Bishops Europe March Saints

Saint Patrick

Feast Day: March 17

How To Make Colcannon

Today we are feasting with… Saint Patrick.

Colcannon is a delicious, traditional Irish dish made by combining creamy mashed potatoes and crisp cabbage. This recipe pays homage to the Irish culture, and is great fare for celebrating the life of one of Ireland’s greatest saints.

One Man, One Island, One Church

When Patrick was 16 years old, he was captured by Irish pirates. They brought him to Ireland where he was sold into slavery in Dalriada. There he was forced to serve as a shepherd. 

Patrick came to view his enslavement as God’s test of his faith. During his six years of captivity, he became deeply devoted to Christianity through constant prayer. In a vision, he saw the children of pagan Ireland reaching out their hands to him and grew increasingly determined to convert the Irish to Christianity.

After his several years in captivity, he was able to escape and returned home to Britain. Patrick then traveled to Auxerre, France, where he studied and entered the priesthood under the guidance of the missionary, Saint Germain. He was ordained a deacon by the Bishop of Auxerre around 418 A.D.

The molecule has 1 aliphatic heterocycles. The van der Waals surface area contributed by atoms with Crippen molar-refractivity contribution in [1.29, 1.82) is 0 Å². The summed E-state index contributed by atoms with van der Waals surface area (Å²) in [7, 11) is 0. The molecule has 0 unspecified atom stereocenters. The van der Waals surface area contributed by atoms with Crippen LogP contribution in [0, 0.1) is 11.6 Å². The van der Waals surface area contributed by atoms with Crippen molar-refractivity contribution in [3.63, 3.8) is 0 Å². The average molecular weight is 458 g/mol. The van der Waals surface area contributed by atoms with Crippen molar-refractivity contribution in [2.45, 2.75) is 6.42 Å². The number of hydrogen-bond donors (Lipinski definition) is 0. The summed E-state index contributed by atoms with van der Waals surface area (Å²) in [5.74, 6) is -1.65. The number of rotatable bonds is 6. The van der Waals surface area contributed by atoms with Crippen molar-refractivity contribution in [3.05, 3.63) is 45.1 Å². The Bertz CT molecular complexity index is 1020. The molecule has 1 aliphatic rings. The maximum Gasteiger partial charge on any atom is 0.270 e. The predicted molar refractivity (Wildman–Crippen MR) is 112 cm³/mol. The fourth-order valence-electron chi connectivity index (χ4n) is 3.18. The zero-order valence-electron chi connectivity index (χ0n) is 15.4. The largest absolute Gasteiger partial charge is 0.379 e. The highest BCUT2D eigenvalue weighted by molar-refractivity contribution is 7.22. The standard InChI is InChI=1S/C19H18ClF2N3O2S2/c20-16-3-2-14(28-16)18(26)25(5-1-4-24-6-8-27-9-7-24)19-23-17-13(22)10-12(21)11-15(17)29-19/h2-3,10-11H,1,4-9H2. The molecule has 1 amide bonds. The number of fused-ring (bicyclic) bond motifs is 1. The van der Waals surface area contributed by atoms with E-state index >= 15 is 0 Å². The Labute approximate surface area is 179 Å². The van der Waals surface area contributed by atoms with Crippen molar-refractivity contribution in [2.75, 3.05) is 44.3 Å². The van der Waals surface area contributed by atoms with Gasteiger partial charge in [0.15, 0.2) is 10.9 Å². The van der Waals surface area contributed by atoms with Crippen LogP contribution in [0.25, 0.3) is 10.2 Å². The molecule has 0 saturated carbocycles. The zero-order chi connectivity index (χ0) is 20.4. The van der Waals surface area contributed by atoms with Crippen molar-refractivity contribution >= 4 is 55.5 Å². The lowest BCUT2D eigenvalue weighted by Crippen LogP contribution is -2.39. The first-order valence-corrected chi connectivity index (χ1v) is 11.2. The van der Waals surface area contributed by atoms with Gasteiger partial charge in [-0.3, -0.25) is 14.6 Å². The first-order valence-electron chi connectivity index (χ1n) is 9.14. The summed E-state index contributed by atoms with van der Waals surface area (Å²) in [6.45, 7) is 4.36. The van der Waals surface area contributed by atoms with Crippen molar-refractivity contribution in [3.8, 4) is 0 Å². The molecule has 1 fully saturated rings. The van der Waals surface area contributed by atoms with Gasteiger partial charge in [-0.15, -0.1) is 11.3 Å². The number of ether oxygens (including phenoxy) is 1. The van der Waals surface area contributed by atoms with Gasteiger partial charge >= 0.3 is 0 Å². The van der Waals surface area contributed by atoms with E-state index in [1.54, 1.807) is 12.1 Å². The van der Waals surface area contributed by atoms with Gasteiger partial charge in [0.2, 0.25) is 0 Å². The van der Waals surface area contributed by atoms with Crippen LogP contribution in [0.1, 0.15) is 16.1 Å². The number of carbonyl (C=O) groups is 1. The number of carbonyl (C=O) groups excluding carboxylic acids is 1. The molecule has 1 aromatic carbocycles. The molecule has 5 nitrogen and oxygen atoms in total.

As time passed, he continued to feel compelled to return to Ireland and bring Christ to the Irish people. In 432 A.D., he was ordained as a bishop and was soon sent by Pope Celestine I to Ireland to spread the Gospel.

Entire kingdoms were eventually converted to Christianity after hearing Patrick’s message. He often used the three-leafed shamrock to explain the Holy Trinity.

Patrick preached and converted all of Ireland for 40 years. He worked many miracles, and wrote of his love for God in his autobiography, Confessio. After years of living in poverty, traveling, and enduring much suffering he died on March 17, 461.

Saint Patrick is the patron of Ireland.

Saint Patrick, pray for us.